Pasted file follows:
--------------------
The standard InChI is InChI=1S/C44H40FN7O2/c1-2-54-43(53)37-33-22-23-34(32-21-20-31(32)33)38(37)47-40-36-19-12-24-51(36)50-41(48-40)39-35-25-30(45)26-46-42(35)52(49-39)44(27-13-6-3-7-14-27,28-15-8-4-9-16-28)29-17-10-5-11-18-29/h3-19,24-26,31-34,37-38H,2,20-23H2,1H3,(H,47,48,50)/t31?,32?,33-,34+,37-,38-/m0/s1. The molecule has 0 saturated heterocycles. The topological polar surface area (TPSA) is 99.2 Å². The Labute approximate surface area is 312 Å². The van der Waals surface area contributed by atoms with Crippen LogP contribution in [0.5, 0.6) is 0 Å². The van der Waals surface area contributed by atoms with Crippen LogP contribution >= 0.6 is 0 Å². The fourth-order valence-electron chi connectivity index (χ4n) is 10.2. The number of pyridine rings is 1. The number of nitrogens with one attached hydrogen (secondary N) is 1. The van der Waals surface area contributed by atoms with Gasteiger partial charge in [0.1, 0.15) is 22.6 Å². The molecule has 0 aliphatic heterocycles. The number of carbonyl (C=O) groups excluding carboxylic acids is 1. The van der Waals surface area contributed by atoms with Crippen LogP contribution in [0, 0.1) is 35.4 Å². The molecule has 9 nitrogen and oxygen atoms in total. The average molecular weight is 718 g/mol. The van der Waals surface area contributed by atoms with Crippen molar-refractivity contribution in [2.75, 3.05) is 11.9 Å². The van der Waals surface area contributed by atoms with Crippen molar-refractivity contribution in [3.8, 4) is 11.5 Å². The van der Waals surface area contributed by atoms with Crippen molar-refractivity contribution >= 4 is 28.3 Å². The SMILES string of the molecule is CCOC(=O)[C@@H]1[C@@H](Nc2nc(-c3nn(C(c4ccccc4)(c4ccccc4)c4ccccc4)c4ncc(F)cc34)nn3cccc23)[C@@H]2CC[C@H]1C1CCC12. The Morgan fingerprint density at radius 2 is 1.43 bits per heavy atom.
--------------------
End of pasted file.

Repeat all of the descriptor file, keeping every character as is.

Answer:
The standard InChI is InChI=1S/C44H40FN7O2/c1-2-54-43(53)37-33-22-23-34(32-21-20-31(32)33)38(37)47-40-36-19-12-24-51(36)50-41(48-40)39-35-25-30(45)26-46-42(35)52(49-39)44(27-13-6-3-7-14-27,28-15-8-4-9-16-28)29-17-10-5-11-18-29/h3-19,24-26,31-34,37-38H,2,20-23H2,1H3,(H,47,48,50)/t31?,32?,33-,34+,37-,38-/m0/s1. The molecule has 0 saturated heterocycles. The topological polar surface area (TPSA) is 99.2 Å². The Labute approximate surface area is 312 Å². The van der Waals surface area contributed by atoms with Crippen LogP contribution in [0.5, 0.6) is 0 Å². The van der Waals surface area contributed by atoms with Crippen LogP contribution >= 0.6 is 0 Å². The fourth-order valence-electron chi connectivity index (χ4n) is 10.2. The number of pyridine rings is 1. The number of nitrogens with one attached hydrogen (secondary N) is 1. The van der Waals surface area contributed by atoms with Gasteiger partial charge in [0.1, 0.15) is 22.6 Å². The molecule has 0 aliphatic heterocycles. The number of carbonyl (C=O) groups excluding carboxylic acids is 1. The van der Waals surface area contributed by atoms with Crippen LogP contribution in [0, 0.1) is 35.4 Å². The molecule has 9 nitrogen and oxygen atoms in total. The average molecular weight is 718 g/mol. The van der Waals surface area contributed by atoms with Crippen molar-refractivity contribution in [2.75, 3.05) is 11.9 Å². The van der Waals surface area contributed by atoms with Crippen molar-refractivity contribution in [3.8, 4) is 11.5 Å². The van der Waals surface area contributed by atoms with Crippen molar-refractivity contribution >= 4 is 28.3 Å². The SMILES string of the molecule is CCOC(=O)[C@@H]1[C@@H](Nc2nc(-c3nn(C(c4ccccc4)(c4ccccc4)c4ccccc4)c4ncc(F)cc34)nn3cccc23)[C@@H]2CC[C@H]1C1CCC12. The Morgan fingerprint density at radius 2 is 1.43 bits per heavy atom.